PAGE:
The Naval Academy now takes a 20 percent cut of the commission vendors earn for any job done on the Yard -- from photographing weddings at the academy's chapel to DJing special events -- a change that has elicited shock and outrage.
The academy required businesses -- some that have served the institution for decades -- to sign contracts effective Oct. 1 that give over a portion of their commissions. Academy officials say it is an attempt to control retail, raise revenue for the Business Services Division and make up for shortages in a fund that pays for midshipmen's recreational activities.
The contract also stops businesses from charging higher rates to pass the cost of the new fee on to clients -- often academy alumni -- and gives the academy the right to audit vendor finances for up to three years from the signing date.
The superintendent's office will review the policy this week, spokesman Cmdr. David McKinney said, and could introduce sweeping changes. Two members of Congress who sit on the academy Board of Visitors also said Friday they plan to seek more information on the change.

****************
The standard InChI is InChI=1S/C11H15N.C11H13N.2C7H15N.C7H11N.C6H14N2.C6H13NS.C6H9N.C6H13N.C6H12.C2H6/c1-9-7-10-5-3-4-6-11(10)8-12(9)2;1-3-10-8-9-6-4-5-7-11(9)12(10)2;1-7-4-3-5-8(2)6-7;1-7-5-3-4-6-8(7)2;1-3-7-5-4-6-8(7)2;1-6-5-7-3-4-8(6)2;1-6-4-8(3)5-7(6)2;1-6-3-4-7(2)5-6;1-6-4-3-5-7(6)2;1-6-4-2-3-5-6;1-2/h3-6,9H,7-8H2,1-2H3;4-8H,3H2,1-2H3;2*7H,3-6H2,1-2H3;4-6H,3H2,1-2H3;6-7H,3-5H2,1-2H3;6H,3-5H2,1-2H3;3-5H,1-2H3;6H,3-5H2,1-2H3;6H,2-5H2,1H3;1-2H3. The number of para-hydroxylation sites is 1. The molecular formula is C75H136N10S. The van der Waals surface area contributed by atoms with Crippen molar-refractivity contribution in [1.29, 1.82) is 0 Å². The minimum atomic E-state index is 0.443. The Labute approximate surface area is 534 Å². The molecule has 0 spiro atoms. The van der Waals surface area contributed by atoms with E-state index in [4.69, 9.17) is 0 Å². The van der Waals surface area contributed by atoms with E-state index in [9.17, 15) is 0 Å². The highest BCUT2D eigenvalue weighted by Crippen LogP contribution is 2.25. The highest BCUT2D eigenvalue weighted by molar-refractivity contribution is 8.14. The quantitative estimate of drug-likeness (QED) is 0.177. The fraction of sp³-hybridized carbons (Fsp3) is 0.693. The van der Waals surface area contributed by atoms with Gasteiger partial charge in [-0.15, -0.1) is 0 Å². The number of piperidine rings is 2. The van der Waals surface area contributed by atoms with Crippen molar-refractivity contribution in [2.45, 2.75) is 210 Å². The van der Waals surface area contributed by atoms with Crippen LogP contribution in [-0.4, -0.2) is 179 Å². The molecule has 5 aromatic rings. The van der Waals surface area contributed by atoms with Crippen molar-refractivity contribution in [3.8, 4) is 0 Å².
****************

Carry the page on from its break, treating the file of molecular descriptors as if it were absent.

The sudden scrutiny comes after The Capital submitted questions about the policy and the state of the Midshipmen Welfare Fund. The academy did not make any business services representatives available for interviews.
The Capital conducted interviews with affected retailers and reviewed emails from academy staff along with the contract vendors were asked to sign. Some vendors spoke on the condition of anonymity for fear of retaliation.
The policy is an extension of how the academy does business with retailers on-site. Before the new rules, the Business Services Division contracted with about 46 businesses. Food trucks serving mids and their families during events would pay part of their profits to the academy. So did photographers capturing Induction Day or vendors sending pre-made care-packages to mids ordered by parents.
The Naval Academy wanted to more evenly regulate all retail activity on campus, McKinney said. But the Business Services Division was also looking for ways to increase revenue and thus profits that go directly to benefit the Brigade of Midshipmen, through the academy's Midshipmen Welfare Fund.